Last week a play about white supremacy and racism called “God’s Country” was performed on campus. The play ended with a quote from Desmond Tutu that goes, “If you are neutral in situations of injustice, you have chosen the side of the oppressor.” This quote has stuck with me, as I think it has with many others, and more and more I find myself thinking about just what neutrality in the face of injustice looks like.
As a white male, I have no illusions about my place in the protests that have been happening on campus. As Emily Blackshire said in her awesome blog post, this movement doesn’t need me or my privilege. My role as an ally, as one protester I talked with perfectly articulated, is to be the speaker that amplifies the sound, not the voice in the microphone. That being said, I have had the honor of sitting outside on the steps of Sikes with so many intelligent and compassionate people all gathered with one purpose: protesting injustice. This injustice is not imagined or inflated; it is very real and very tangible. In the past week alone, it has taken the form of bananas, racial slurs and cowardly Yik Yaks. Racism is very real on our campus, but has yet to be addressed seriously by our campus administration.
There has been no apology for the “defacement” of an African American history banner with bananas. There has been no response to racist threats made on social media. There has been no acknowledgement by the university that students have been sleeping on the steps of Sikes for over a week. The fact is that the response — using that word in the loosest possible sense — of the administration has been woefully inadequate as they try keep up appearances and ultimately remain neutral.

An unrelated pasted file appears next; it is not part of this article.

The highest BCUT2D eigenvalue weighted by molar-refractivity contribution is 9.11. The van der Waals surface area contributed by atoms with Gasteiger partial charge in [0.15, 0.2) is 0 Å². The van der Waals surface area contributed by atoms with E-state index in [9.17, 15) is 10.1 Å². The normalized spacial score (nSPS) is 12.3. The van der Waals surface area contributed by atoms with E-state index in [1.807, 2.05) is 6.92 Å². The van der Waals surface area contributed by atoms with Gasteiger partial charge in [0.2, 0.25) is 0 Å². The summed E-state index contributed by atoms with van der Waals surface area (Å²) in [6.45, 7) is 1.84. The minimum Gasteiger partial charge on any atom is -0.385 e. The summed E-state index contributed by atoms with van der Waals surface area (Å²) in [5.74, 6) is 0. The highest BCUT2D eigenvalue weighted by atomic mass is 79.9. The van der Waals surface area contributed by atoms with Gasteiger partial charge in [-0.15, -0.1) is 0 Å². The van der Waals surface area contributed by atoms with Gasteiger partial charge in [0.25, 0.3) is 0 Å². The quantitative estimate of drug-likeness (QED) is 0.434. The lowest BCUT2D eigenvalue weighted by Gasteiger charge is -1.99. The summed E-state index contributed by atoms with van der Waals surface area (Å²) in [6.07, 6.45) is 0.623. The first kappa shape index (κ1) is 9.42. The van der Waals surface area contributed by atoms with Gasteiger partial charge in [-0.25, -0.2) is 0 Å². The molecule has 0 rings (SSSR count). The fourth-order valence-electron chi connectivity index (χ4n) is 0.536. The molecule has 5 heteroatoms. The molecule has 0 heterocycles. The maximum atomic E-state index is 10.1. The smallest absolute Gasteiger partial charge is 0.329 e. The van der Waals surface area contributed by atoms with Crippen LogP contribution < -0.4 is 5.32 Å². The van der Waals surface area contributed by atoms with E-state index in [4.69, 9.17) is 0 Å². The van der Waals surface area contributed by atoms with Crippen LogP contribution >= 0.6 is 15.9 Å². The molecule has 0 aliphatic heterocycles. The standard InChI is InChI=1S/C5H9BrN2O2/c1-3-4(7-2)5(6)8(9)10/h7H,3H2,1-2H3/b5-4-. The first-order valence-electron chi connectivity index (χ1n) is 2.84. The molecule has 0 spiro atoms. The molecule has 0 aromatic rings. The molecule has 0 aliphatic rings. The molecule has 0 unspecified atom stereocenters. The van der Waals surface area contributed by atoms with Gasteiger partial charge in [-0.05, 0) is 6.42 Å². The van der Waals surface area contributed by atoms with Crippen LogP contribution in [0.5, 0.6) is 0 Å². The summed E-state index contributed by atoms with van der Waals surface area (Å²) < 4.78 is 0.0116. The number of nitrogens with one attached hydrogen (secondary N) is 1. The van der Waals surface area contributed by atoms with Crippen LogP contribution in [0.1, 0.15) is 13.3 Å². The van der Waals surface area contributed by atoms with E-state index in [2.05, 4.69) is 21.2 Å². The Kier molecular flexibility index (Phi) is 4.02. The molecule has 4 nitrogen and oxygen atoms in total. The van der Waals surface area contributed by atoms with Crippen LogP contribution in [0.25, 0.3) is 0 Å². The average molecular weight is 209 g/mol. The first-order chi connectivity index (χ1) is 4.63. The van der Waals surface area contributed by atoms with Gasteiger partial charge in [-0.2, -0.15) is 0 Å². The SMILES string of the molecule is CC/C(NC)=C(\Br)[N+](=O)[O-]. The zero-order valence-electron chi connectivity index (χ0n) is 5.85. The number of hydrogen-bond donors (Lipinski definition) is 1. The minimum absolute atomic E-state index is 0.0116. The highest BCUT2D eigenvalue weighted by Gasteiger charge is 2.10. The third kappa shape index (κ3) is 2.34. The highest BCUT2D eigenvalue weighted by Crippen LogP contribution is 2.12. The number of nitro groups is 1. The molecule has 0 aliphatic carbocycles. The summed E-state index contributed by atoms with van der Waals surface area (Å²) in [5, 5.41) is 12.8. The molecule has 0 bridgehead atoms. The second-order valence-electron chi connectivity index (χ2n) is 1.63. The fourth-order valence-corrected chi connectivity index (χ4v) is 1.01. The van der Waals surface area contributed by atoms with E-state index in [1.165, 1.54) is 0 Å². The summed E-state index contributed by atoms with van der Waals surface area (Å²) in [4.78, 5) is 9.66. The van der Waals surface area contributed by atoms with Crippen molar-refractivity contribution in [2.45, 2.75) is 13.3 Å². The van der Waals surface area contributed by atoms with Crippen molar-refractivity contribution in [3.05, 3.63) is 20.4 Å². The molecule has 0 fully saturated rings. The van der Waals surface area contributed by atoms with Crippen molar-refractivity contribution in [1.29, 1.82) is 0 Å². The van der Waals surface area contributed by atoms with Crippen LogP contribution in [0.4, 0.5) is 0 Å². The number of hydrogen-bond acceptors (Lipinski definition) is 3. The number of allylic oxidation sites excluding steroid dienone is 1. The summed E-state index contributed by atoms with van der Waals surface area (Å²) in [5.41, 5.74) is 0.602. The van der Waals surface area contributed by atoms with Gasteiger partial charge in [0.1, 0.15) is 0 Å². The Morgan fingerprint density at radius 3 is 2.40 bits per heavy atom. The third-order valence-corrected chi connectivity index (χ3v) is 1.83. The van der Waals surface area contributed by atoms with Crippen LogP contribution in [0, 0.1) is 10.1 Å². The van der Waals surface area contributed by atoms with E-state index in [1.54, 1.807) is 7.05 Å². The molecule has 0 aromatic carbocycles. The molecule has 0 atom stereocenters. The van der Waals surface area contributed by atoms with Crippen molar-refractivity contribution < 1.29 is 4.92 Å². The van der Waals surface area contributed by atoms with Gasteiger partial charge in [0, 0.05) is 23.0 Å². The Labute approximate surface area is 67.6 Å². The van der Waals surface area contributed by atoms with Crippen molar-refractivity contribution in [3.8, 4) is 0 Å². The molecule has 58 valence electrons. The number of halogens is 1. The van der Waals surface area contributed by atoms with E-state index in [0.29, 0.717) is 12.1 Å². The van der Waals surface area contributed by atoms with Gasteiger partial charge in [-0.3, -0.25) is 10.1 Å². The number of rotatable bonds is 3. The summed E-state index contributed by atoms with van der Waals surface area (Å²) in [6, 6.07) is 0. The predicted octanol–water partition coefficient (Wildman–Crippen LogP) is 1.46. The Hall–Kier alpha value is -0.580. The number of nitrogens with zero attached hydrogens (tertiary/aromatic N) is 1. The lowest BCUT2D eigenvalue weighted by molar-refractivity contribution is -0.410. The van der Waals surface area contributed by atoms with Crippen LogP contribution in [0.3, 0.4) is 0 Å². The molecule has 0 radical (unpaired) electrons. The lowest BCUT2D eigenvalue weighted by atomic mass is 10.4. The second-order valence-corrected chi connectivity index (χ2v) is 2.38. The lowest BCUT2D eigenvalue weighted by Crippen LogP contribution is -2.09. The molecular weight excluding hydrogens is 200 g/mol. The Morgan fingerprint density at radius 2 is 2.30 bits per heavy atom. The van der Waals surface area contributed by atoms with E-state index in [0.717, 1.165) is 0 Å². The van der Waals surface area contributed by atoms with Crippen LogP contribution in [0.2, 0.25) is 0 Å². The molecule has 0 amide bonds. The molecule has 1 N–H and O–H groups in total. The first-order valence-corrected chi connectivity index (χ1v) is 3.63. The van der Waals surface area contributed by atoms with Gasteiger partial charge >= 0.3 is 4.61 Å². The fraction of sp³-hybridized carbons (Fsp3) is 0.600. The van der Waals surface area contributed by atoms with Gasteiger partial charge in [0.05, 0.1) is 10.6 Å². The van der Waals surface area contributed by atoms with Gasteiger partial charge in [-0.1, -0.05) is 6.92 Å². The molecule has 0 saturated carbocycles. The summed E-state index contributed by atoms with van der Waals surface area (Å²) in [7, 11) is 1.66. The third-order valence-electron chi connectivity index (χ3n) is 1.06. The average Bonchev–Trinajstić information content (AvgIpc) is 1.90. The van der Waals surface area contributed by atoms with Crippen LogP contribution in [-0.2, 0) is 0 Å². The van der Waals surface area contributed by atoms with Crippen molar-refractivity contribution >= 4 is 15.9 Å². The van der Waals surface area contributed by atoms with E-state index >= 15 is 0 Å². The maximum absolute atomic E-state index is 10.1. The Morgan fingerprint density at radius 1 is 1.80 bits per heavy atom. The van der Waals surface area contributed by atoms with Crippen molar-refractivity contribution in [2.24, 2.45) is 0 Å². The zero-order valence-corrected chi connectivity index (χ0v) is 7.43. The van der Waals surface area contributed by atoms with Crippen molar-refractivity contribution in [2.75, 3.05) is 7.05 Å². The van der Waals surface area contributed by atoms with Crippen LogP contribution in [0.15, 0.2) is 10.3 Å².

Consider that last week when the Clemson 5 were arrested, instead of being handcuffed and taken out of the main entrance, they were carefully taken out the back door with no restraints. Protest signs were taken down around Sikes, and tours have been rerouted so visitors don’t see students living in tents. Today, in a meeting relayed to the protest community by the dedicated core organizers, the administration continued their denial of the issues this campus faces. Put simply, the university wants to appear committed to change while also striving to maintain its carefully manicured public image. In reality, all it’s really trying to do is the latter, showing that its one true commitment is to remain neutral, denying that we as a campus have a problem.
It’s time for that neutrality to end. To deny the pressing issue of racism on this campus is to deny the daily experiences of African-Americans and other people of color. To deny change is to accept the status quo. To deny the legitimacy of this protest is to take the side of the oppressor. To the administration, especially Almeda Jacks, Bob Jones, Max Allen and President Clements … it is time to take a stand. Your inaction is condonation and is unacceptable if you are truly committed to inclusion and the idea of the Clemson Family.